Gyokuro from Asahina, Tsuyu-hikari cultivar

Tea type
Green Tea
Ingredients
Not available
Flavors
Alkaline, Beans, Bitter, Broth, Cashew, Cinnamon, Green, Irish Cream, Kale, Marine, Marzipan, Round, Seafood, Shellfish, Soybean, Sweet, Sweet Potatoes, Tree Fruit, Umami, Wheatgrass, Thick, Cheesecake, Eucalyptus, Fish Broth, Lima Beans, Pineapple, Spinach
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Loose Leaf
Caffeine
Not available
Certification
Not available
Edit tea info Last updated by derk
Average preparation
140 °F / 60 °C 2 min, 0 sec 5 g 5 oz / 148 ml

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3 Tasting Notes View all

  • “After trying ice-brewing again, I decided it wasn’t for me. Since I have so many teas at home I’d rather drink, this had the potential to become severely neglected. It’s definitely good enough...” Read full tasting note

From Thés du Japon

Along with the hillsides of Uji (in Kyôto Prefecture) and Yame (in Fukuoka Prefecture), Asahina, which is at Okabe in the town of Fujieda in Shizuoka, is one of the three regions famous for producing gyokuro. This gyokuro from Shizuoka, grown along Asahina River, has a unique, deep fragrance.
Today, there are few producers that still handpick their gyokuro from unpruned shizen-shitate tea gardens, and the ones that still do are now old. They continue to shade their tea gardens, not with synthetic coverings, but with handwoven straw covers (komo). This gyokuro from Asahina was made using the Tsuyu-hikari sencha cultivar. The Tsuyu-hikari variety tends to have a lot of umami, making it interesting for shaded teas, which also have strong personalities. It is a cross between Asatsuyu and Shizu-7132, two cultivars with very distinct aromas.
The infusion is intense, rich in umami, and is highlighted by a touch of astringency. Nonetheless, it is in no way tannic. The aromas are above all sweet, yet there are also slight bean notes. The aromas that appear with the powerful umami evoke sugarcane and cinnamon.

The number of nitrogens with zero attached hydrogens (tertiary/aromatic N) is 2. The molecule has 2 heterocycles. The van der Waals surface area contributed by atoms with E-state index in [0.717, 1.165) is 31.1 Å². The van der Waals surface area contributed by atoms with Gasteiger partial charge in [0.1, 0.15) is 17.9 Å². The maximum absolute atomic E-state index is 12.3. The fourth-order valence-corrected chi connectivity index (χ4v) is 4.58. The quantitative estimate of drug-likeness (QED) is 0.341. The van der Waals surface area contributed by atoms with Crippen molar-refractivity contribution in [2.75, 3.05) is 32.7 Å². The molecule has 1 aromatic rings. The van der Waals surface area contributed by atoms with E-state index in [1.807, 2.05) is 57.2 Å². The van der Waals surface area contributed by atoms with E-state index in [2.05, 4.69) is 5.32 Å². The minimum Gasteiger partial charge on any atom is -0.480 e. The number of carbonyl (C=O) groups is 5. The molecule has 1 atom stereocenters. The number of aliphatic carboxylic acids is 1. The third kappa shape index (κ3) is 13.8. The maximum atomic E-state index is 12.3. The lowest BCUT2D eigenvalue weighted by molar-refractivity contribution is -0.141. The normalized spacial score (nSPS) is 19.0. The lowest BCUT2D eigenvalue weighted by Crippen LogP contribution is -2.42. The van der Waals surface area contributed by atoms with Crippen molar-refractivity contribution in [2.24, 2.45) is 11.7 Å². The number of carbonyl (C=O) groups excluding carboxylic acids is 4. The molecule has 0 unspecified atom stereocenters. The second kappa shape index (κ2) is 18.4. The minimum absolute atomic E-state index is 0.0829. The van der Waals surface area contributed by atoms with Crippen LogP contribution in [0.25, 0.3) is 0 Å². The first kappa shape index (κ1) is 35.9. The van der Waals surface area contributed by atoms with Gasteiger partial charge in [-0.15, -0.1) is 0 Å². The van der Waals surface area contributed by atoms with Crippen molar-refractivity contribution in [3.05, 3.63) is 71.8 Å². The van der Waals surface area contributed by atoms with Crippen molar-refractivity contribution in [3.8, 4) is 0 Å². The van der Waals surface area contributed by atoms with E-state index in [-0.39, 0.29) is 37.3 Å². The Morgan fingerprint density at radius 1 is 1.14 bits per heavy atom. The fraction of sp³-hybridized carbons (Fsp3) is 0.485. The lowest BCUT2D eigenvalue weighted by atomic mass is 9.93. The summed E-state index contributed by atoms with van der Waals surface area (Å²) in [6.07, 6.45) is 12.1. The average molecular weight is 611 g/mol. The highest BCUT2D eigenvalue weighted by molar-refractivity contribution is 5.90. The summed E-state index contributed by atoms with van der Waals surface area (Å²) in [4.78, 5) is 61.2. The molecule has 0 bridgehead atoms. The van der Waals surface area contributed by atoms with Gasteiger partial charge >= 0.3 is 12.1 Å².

This is a gyokuro with characteristics of the Tsuyu-hikari cultivar that nonetheless keeps the exciting flavours of Asahina gyokuros on the palate.

Type of tea : gyokuro
Origin : “Asahina”, Okabe town, Fujieda city, Shizuoka prefecture
Cultivar : Tsuyu-hikari
Shading: 20 days (ceiling-shelf covering)
Harvest : April 26th, 2021, handpicked

Brewing suggestion

Quantity of leaves: 5 g (1.5 tsp) Quantity of water : 30 ml / 1/8 cup Water temperature : 50°C (122°F) Brewing time : 100 seconds

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3 Tasting Notes

1552 tasting notes

After trying ice-brewing again, I decided it wasn’t for me. Since I have so many teas at home I’d rather drink, this had the potential to become severely neglected. It’s definitely good enough that I didn’t want to toss the leaf, so I took it to work to see what I could do with it there.

Turns out the key to my appreciation for this tea lies in a much lower leaf-to-water ratio than is custom for gyokuro. I let the cup of dispenser hot water sit while I dive into these involved projects I’m working on and by the time I come up for a breather, the water has cooled to gyokuro brewing temperature or lower. Take a big pinch of leaf (3-4g) and let it steep for several minutes (a 2nd steep, too). The resulting cup effects my mood and work pace in a very beneficial way. I detect almost no bitterness and the low, deep, thick and rich umami is lightened enough that my body and tastebuds do not protest. With longer steeps, some eucalyptus and pineapple can come out in the aftertaste.

Flavors: Alkaline, Cheesecake, Eucalyptus, Fish Broth, Kale, Lima Beans, Marine, Pineapple, Seafood, Spinach, Thick, Umami

Preparation
3 min, 0 sec 10 OZ / 295 ML

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